"A certain ideological incoherence is probably unavoidably imbricated in any major production, and I was amused to see in the end credits that Widows (a film, in part, unabashedly about systemic racism) credits as a consultant Bernard Kerik, the disgraced former NYPD police commissioner sentenced to four years in federal prison for tax fraud. Kerik was also a regular on Fox News at one point, which means ideologically he’s the opposite of everything this movie is for; this is a Fox film, so it’s also an example of synergy in action."
More trivia/weighted ambivalence here.
"It’s certainly not Burnham’s fault that what’s actually a fairly accomplished film is already ridiculously overhyped, but here are my two significant problems. One is the rather standard coming-of-age arc: I don’t necessarily mind the YouTube monologues Kayla makes in an awkward stab at attaining popularity through vlogging, choked with so many 'likes' and 'ups' that making a legal transcript of them would be particularly torturous. I do, however, mind the way each one articulates sets up the theme and…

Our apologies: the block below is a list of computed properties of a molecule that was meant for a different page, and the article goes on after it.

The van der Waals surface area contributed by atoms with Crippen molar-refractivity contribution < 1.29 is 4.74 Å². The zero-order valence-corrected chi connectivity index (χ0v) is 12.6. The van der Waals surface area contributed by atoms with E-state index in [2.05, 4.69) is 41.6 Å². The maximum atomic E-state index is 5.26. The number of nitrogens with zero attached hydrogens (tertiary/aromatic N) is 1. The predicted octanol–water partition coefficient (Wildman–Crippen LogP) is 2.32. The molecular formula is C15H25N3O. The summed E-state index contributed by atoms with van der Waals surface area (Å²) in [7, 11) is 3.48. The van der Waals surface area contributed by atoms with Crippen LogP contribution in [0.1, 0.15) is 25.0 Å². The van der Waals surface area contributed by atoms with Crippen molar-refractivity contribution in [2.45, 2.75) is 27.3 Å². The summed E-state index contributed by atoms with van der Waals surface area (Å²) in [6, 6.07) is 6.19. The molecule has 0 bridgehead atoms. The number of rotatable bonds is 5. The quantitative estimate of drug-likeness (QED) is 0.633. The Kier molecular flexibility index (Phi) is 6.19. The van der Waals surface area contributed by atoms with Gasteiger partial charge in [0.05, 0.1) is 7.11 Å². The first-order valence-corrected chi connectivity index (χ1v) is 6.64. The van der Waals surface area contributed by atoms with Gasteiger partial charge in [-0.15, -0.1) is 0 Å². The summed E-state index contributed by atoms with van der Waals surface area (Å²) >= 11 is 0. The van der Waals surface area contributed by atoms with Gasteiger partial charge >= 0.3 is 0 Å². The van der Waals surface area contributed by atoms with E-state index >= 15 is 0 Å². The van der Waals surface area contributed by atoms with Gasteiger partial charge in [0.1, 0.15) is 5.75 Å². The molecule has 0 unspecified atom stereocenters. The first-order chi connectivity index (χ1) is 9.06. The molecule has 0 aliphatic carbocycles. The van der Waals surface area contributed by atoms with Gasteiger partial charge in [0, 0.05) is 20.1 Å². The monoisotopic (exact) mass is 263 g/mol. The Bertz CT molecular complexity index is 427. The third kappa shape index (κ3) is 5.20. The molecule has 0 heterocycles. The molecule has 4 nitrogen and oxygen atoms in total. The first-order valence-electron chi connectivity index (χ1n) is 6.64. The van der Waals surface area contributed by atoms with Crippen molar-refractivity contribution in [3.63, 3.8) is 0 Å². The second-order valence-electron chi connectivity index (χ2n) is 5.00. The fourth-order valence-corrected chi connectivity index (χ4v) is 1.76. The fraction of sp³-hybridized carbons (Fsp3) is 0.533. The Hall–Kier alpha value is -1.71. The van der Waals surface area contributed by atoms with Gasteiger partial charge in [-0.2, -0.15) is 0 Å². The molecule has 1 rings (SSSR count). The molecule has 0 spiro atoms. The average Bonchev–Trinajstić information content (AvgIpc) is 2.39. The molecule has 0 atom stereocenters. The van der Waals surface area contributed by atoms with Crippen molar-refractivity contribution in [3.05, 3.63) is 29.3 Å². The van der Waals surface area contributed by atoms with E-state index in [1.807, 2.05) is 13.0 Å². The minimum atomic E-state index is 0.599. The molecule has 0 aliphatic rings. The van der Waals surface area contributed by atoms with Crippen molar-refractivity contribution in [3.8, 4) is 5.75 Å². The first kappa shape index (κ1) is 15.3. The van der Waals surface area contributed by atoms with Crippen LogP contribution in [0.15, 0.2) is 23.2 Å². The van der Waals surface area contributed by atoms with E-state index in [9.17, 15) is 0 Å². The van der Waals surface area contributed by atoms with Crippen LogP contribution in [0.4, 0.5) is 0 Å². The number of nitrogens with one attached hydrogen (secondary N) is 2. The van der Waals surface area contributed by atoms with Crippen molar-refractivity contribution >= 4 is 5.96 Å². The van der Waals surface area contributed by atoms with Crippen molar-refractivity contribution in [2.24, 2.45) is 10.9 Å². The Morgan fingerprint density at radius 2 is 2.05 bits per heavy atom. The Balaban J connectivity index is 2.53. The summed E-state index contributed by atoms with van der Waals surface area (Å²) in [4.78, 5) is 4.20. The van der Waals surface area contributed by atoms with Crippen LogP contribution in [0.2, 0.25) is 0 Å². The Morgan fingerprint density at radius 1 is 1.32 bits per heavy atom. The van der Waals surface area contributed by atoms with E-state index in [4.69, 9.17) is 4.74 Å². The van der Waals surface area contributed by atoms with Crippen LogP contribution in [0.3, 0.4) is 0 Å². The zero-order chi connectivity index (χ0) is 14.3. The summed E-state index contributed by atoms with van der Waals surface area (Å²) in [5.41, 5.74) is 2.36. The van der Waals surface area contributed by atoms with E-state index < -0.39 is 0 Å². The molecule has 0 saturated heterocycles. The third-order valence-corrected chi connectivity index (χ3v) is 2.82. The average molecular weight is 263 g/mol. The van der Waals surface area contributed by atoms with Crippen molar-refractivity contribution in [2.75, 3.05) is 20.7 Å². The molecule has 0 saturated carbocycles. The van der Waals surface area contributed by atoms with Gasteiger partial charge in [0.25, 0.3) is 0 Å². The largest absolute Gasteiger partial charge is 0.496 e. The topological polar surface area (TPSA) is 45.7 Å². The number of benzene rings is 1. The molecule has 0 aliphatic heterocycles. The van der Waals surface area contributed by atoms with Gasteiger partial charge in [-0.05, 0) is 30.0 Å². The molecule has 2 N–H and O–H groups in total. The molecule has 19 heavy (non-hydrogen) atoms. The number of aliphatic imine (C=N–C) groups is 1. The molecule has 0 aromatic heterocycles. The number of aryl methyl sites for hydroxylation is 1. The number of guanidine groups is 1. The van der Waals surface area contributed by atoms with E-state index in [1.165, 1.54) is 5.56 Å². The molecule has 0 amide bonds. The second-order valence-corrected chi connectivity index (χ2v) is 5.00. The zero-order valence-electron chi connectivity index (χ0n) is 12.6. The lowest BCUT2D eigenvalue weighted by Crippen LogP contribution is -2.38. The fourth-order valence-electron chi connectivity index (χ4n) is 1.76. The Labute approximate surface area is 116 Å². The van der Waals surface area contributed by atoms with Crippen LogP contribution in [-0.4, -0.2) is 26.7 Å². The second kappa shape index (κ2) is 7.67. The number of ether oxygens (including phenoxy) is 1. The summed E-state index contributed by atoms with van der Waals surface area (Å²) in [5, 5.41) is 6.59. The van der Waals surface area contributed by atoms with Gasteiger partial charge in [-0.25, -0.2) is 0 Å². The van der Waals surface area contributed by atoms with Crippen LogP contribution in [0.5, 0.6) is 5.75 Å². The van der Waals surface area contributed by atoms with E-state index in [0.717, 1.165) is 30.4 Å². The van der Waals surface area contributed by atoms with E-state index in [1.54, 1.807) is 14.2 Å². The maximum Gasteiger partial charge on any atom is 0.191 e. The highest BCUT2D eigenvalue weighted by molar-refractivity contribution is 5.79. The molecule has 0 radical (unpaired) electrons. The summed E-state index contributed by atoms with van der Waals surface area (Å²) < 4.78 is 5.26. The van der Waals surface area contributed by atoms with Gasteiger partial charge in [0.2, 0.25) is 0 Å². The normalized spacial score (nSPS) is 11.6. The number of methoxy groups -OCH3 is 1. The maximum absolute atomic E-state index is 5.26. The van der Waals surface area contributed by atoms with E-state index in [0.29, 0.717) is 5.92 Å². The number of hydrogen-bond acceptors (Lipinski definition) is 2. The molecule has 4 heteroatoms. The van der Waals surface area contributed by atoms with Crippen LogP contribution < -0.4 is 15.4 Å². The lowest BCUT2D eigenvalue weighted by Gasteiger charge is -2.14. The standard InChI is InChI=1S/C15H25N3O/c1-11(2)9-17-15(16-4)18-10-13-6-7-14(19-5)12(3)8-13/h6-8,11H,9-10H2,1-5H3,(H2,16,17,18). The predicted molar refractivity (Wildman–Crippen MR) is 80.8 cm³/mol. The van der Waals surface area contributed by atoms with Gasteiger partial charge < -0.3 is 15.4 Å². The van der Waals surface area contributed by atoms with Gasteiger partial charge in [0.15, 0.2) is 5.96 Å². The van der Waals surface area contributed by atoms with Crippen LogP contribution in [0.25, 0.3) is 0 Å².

"The plot is simple: a man (Christopher Abbott) wants to stab a sex worker (Mia Wasikowska) to death with an ice pick, but she turns the tables. Pesce’s adaptation of Ryu Murakami’s source novel follows the arc and major events closely but omits all interior psychology and context. Murakami’s (excellent) book is, at its core, a story about a man abused as a child who thinks that performing this one act will make it all go away; shades of Claire’s…